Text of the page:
Commuters travel on the Jubilee line on the London Underground network at about 7am this morning

Commuters wait to board a London Overground at Canada Water station in South East London at about 7am today

Commuters wait to board a London Overground at Canada Water station in South East London at about 7am today

Rail commuters return to the office at London Victoria train station just before 8am this morning

Rail commuters return to the office at London Victoria train station just before 8am this morning

HMRC said it would make ‘no apology for ensuring that our colleagues have the equipment which they need to deliver for the UK and our customers’. 

Airline bosses call for end to Covid travel rules 

The chief executives of the UK’s largest airlines have written to the Government to demand an end to coronavirus-related travel restrictions.

In the letter, they ask that restriction-free travel is restored ‘at the very least’ for those who are fully vaccinated. They say that Omicron is in retreat and evidence shows that travel restrictions have a ‘limited effect’ in preventing the spread of Covid-19.

The UK Government was already due to review travel requirements for England next week. The letter is signed by the heads of Ryanair, Easyjet, Loganair, British Airways, Virgin Atlantic, and Jet2, as well as the chief executives of holiday travel group Tui and trade body Airlines UK. It contains three key demands:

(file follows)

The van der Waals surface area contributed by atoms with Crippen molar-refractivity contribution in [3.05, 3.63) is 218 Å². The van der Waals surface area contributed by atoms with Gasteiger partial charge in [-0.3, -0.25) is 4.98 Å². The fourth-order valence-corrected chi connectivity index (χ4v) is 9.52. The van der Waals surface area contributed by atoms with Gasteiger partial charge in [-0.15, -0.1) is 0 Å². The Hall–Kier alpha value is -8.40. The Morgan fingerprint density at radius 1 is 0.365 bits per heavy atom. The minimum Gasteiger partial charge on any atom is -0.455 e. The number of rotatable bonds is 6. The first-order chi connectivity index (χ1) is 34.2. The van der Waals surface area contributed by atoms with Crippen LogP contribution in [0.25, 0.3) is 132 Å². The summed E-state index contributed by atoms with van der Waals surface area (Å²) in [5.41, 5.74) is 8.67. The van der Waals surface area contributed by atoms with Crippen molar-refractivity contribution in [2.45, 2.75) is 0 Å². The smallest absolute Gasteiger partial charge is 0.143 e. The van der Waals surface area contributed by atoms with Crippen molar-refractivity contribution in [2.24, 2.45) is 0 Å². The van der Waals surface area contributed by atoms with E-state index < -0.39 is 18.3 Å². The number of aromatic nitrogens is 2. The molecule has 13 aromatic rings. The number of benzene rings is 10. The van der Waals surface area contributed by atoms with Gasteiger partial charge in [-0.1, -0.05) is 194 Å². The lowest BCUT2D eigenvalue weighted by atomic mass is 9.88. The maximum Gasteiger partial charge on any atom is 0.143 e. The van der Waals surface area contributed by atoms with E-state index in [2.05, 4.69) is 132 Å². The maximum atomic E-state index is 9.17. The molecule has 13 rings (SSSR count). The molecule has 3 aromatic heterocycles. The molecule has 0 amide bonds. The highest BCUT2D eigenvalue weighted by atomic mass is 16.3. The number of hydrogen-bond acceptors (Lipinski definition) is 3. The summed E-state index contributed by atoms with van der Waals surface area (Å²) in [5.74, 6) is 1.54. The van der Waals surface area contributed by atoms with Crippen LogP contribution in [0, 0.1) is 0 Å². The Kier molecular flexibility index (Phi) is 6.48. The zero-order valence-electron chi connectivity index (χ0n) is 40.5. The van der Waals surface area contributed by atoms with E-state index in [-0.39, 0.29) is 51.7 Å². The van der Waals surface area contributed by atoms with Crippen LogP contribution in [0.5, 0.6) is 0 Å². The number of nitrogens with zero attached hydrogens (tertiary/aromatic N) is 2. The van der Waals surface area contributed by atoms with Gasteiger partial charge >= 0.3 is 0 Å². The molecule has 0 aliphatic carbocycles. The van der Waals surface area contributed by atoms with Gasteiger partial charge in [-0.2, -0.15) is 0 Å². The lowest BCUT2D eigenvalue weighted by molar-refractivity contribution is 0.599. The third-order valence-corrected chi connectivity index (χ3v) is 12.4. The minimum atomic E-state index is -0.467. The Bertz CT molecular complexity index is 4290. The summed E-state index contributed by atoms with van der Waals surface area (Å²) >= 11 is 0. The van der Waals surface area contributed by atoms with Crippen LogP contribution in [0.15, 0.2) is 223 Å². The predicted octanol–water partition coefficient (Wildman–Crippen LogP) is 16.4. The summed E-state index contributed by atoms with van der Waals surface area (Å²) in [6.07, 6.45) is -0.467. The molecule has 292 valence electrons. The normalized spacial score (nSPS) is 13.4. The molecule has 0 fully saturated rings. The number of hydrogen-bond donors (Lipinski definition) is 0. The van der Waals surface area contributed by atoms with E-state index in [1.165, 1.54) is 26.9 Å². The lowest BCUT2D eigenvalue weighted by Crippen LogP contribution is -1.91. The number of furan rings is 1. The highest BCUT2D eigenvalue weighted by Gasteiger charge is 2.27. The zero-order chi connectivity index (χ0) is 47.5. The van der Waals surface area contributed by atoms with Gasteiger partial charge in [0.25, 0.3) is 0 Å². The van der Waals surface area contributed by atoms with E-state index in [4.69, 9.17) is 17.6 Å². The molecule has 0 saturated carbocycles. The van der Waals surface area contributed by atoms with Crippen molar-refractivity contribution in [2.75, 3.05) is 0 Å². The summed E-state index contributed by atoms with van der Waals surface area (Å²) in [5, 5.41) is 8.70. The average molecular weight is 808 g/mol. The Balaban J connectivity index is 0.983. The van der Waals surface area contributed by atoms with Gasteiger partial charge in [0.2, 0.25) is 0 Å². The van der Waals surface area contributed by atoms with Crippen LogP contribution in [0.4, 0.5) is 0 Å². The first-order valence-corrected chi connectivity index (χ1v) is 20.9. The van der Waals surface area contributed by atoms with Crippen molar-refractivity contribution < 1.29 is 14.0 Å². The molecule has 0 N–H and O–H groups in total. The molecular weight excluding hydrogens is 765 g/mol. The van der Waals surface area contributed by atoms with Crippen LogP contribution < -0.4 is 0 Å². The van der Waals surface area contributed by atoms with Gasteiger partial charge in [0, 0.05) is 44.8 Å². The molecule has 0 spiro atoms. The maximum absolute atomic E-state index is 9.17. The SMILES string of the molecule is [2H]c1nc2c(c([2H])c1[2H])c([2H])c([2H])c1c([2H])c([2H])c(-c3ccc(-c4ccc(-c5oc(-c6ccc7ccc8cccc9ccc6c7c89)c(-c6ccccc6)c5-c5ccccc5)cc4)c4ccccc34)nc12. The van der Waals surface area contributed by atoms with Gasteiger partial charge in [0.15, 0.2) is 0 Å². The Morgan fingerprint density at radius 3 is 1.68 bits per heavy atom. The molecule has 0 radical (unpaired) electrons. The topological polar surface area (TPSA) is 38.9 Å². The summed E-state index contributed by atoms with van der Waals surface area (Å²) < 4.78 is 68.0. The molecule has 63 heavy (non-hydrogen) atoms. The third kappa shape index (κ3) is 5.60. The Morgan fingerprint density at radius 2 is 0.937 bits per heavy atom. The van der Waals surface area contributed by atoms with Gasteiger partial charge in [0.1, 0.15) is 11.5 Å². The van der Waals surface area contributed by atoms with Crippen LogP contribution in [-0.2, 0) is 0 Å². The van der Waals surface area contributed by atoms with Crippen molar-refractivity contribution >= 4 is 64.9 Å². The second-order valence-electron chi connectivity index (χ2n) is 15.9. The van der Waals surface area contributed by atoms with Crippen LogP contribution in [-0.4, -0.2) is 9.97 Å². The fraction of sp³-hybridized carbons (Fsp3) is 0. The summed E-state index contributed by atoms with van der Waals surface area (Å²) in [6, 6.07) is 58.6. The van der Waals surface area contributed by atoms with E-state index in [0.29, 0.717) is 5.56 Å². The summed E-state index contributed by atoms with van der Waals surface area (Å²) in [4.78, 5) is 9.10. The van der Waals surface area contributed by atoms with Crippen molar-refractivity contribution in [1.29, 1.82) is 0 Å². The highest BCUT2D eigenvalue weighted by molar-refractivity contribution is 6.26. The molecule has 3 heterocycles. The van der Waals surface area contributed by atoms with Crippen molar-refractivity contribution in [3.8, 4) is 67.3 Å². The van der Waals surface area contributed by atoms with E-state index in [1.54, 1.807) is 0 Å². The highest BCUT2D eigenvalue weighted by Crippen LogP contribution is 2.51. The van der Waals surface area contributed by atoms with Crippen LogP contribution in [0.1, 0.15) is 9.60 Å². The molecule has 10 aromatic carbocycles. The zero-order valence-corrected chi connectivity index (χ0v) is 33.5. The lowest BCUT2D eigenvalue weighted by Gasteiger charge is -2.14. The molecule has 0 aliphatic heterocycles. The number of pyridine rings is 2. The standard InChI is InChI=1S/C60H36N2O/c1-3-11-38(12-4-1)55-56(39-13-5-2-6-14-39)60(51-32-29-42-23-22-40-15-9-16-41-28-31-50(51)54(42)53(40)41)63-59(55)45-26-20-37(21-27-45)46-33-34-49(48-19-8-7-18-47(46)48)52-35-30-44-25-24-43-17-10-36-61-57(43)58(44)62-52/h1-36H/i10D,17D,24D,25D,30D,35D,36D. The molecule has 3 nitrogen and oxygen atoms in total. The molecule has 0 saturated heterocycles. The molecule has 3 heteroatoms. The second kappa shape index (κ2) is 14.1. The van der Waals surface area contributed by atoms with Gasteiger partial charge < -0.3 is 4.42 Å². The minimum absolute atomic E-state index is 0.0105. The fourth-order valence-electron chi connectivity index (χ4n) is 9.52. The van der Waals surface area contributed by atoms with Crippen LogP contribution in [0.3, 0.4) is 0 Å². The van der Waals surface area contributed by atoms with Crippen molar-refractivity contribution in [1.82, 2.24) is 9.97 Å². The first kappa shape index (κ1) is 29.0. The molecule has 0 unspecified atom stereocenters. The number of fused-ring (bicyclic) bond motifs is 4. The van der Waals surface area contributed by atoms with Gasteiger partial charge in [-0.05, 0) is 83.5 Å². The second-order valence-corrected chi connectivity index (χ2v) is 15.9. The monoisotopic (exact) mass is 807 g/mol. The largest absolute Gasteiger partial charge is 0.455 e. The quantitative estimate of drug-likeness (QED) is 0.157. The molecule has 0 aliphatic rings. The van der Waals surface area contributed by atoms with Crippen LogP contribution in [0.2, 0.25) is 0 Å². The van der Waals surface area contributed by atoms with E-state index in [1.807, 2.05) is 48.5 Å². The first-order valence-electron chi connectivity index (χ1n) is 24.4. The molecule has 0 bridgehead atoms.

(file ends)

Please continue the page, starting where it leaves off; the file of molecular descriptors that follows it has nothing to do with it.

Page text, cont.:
• Restriction free travel for all travellers or at the very least those who are fully vaccinated;
  • The targeted and transparent use of red lists without universal testing or hotel quarantines;
  • That the Government rules out the use of border closures and flight bans in response to future variants of concern.

Meanwhile, Nadhim Zahawi said today that it was the ‘right decision’ to remove the guideline for pupils in England to wear face coverings in classrooms.

Speaking on BBC Breakfast, the Education Secretary said: ‘I trust headteachers to do the right thing, I work very closely with them and I’m proud of that – I work very closely with directors of public health.

‘Headteachers and teachers will agree that wearing masks in classrooms actually causes a communication challenge and a learning challenge, which is why I didn’t want them to be in the classroom a day longer than necessary.

‘When the scientists told us that the peak had been reached on Omicron – and we are seeing a plateauing and a real reduction, for example, in ICU numbers – then it is the right decision we made to take that guideline away.’

Asked whether there would be any sanctions for headteachers who continue to mandate mask-wearing in classrooms, he replied: ‘No, I will work with headteachers to support them where we can.’

Yesterday, Deputy Prime Minister Dominic Raab urged NHS staff in England who have not had their mandatory Covid-19 vaccines to do so amid calls for the deadline to be delayed.

Mr Raab played down suggestions the April 1 deadline could be postponed while NHS representatives have warned the policy could force thousands of frontline workers to leave their roles at a time when patient demand is high. 

Frontline staff in England must be fully vaccinated against Covid-19 with two jabs by April 1 – meaning they must have had their first dose by February 3.

Mr Raab argued that the deadline does not need postponing because the NHS recruitment drive since 2020 has improved the service’s ‘resilience’.

And Welsh First Minister Mark Drakeford has said he would not ‘rule out’ recruiting workers who lose their jobs in England.

The Department for Health and Social Care’s (DHSC’s) impact assessment warns 73,000 NHS staff in England could be lost.